1. What is the registration procedure?

Chapter II of the OSH Code provides for the registration of Inter-State migrants on a portal that the Central government and the state governments have been mandated to set up. S. 21 of the OSH Code deals with Collection of Statistics and portal for Inter-State migrant workers and states that the Central Government and the State Governments shall maintain the database or record, for inter-State migrant workers, electronically or otherwise in such portal as may be prescribed by the Central Government, provided that an inter-State migrant worker may register himself as an inter-State migrant worker on such portal on the basis of self-declaration and Aadhaar.

The fallacious presumption which is being made under this section is that inter-State migrant workers will be in possession of smart phones or may very well understand the procedure of registration so as to do this on their own and secondly, all of them will be having aadhar cards. Instead of introducing an internet based registration procedure, the legislation could have introduced a telephonic self-registration process as the same would have been feasible and comparatively easier for the migrant workers.

The ISMA also had various provisions regarding registration; however, the law was hardly implemented as was also seen during lockdown 1.0 that the Government had no data regarding the inter-State migrant workers which had resulted in great suffering as well as vulnerability. It becomes important that the procedure of registration is strengthened by the OSH Code by not letting such procedure exist only on paper, but by making sure that the process of registration is followed in reality.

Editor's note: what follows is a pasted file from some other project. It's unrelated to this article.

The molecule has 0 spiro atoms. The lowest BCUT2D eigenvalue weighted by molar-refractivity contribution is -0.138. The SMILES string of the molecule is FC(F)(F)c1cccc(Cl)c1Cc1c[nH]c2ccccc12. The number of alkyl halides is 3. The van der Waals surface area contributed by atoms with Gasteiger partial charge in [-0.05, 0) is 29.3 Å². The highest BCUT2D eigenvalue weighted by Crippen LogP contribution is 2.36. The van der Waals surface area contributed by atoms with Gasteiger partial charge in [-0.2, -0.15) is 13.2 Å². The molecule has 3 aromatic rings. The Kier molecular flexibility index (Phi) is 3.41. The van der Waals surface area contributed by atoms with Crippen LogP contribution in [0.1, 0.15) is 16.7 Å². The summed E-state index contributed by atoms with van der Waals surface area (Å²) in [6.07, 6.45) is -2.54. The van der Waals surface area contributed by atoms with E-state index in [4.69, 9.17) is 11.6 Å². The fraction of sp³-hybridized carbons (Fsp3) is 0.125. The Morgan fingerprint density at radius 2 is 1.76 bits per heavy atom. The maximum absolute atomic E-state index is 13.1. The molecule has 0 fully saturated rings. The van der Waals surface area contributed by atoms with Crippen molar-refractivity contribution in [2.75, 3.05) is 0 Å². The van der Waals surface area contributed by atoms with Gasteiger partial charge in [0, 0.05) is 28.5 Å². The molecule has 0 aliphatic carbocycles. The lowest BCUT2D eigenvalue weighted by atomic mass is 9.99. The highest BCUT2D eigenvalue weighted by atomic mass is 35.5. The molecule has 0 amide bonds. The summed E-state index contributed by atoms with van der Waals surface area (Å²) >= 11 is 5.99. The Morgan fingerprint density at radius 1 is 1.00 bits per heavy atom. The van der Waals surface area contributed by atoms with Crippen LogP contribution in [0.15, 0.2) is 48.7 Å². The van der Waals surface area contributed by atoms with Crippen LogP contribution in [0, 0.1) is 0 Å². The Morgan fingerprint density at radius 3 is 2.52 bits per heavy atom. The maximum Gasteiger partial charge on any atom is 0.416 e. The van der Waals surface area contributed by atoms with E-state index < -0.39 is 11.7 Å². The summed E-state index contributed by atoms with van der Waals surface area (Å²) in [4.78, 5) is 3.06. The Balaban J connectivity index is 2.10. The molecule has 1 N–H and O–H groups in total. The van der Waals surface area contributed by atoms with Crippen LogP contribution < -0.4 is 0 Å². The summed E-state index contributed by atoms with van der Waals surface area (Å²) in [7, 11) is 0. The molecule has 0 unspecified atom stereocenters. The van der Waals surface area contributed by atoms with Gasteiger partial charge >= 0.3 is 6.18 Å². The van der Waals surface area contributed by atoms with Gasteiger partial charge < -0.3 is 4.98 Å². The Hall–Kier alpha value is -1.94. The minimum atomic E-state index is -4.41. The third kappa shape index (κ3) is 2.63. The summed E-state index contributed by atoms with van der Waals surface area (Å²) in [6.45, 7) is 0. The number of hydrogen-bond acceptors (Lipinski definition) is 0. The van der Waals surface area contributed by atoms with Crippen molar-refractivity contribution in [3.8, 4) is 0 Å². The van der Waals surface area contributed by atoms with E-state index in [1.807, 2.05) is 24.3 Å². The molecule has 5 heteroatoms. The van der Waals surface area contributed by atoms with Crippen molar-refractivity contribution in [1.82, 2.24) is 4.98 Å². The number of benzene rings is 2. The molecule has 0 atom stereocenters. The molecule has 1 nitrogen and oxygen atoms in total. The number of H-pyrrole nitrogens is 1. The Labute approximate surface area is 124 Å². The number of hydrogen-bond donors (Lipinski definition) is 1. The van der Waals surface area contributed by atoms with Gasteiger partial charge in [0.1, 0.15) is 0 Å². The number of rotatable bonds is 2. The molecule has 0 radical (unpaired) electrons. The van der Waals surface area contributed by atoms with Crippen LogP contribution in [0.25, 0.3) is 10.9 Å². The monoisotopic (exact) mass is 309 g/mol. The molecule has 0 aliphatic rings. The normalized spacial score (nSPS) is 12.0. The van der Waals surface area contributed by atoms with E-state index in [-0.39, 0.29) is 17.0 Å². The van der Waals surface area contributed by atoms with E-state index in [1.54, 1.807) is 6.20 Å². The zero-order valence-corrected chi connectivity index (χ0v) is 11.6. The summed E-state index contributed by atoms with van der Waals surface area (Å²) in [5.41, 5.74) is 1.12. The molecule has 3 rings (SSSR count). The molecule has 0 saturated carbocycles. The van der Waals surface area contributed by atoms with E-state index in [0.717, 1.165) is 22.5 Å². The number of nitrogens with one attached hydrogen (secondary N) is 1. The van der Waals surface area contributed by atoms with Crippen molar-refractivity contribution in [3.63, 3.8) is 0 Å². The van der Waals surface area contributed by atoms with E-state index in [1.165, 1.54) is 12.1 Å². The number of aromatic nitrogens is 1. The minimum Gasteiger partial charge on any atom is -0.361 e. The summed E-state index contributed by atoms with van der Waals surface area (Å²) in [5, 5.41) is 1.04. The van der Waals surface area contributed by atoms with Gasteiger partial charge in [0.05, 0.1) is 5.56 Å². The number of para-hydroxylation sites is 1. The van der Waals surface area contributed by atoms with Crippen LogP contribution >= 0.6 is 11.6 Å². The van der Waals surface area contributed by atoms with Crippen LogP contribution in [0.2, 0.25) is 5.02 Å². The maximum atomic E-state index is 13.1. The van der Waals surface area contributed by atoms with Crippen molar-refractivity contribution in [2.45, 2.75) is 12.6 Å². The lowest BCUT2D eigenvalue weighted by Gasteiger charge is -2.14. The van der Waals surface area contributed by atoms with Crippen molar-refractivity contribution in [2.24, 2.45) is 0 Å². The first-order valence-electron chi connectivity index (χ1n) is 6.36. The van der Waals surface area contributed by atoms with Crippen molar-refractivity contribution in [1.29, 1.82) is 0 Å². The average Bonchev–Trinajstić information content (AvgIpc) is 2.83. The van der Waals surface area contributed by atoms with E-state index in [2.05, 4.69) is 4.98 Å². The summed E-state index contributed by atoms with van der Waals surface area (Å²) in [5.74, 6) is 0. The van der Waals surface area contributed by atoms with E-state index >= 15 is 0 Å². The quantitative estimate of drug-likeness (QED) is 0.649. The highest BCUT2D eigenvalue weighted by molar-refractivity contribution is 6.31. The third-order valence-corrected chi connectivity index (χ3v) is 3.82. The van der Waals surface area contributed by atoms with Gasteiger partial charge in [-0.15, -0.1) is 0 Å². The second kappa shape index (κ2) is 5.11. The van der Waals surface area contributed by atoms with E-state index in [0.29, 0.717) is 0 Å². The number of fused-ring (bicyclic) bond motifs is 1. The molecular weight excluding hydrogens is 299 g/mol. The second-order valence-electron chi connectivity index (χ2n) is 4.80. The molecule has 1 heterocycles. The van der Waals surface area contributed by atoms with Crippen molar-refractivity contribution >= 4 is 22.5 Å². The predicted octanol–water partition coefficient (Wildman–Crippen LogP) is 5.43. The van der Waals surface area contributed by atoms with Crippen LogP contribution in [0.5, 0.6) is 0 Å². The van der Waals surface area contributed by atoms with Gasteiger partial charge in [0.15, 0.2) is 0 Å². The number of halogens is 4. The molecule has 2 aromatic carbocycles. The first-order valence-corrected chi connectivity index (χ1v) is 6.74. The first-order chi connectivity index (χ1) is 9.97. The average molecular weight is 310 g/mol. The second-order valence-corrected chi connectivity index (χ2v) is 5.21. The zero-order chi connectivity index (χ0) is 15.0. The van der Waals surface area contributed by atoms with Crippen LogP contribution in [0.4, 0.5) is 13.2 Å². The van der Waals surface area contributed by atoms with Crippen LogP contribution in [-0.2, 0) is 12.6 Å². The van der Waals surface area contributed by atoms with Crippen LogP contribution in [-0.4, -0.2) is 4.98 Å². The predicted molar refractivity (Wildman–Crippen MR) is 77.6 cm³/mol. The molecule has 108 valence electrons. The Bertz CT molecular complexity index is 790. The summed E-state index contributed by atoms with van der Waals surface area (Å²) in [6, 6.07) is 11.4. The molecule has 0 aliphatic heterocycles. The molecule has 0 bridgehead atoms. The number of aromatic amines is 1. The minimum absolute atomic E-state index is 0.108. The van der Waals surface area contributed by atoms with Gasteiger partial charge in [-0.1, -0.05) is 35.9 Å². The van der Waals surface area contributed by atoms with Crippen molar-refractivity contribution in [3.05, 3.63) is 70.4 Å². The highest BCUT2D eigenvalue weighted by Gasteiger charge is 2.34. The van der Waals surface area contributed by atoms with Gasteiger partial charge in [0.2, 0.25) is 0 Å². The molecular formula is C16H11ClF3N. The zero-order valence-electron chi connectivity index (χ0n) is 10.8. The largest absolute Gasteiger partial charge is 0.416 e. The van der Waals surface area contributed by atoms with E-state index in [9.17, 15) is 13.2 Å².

1. The Public Distribution System

The provision relating to Public Distribution System is what sets apart the OSH Code from ISMA as the latter had no provision relating to it. S. 62 of the OSH Code states that the appropriate Government shall make schemes to provide option to an inter-State migrant worker for availing benefits of public distribution system either in his native State or the Destination State where he is employed, which means that it is obligatory upon the government to take steps in this regard so as to enable migrant workers to receive rations in their origin state or destination state. This provision has the potential to be a watershed moment for India's migrant workers, provided that the States can achieve inter-state mobility of rations.

  1. Social Security Provisions for the migrant workers

The first Schedule under Code on Social Security states that maternity benefits will apply to any factory, mine, or plantation, including any such institution owned by the government, as well as any shop or establishment with ten or more employees, this means that a number of migrant workers working under such establishments with less than ten workers will be left out. It's worth noting that the Sixth Economic Census for the years 2013–2014 revealed that 70 percent of Indian businesses employ fewer than six people. Thereby, meaning that there are millions of workers who will now be excluded from availing the benefits offered by provisions of this Code.